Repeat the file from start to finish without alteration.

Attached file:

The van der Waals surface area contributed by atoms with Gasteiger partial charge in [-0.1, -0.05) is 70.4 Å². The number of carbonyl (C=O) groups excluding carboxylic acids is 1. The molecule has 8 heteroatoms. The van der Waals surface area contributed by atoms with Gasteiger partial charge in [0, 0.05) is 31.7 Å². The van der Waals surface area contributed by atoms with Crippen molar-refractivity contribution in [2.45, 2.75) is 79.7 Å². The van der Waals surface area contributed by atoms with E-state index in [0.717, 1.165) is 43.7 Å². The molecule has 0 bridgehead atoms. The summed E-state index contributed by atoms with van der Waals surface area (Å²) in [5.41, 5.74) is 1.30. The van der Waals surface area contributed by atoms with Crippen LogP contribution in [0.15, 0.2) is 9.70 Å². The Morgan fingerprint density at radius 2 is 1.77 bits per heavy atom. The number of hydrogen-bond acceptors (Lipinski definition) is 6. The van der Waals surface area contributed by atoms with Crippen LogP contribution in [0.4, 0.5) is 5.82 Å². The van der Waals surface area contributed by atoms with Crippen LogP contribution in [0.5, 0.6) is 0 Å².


The van der Waals surface area contributed by atoms with Gasteiger partial charge in [-0.1, -0.05) is 70.4 Å². The number of carbonyl (C=O) groups excluding carboxylic acids is 1. The molecule has 8 heteroatoms. The van der Waals surface area contributed by atoms with Gasteiger partial charge in [0, 0.05) is 31.7 Å². The van der Waals surface area contributed by atoms with Crippen molar-refractivity contribution in [2.45, 2.75) is 79.7 Å². The van der Waals surface area contributed by atoms with E-state index in [0.717, 1.165) is 43.7 Å². The molecule has 0 bridgehead atoms. The summed E-state index contributed by atoms with van der Waals surface area (Å²) in [5.41, 5.74) is 1.30. The van der Waals surface area contributed by atoms with Crippen LogP contribution in [0.15, 0.2) is 9.70 Å². The Morgan fingerprint density at radius 2 is 1.77 bits per heavy atom. The number of hydrogen-bond acceptors (Lipinski definition) is 6. The van der Waals surface area contributed by atoms with Crippen LogP contribution in [0.4, 0.5) is 5.82 Å². The van der Waals surface area contributed by atoms with Crippen LogP contribution in [0.5, 0.6) is 0 Å².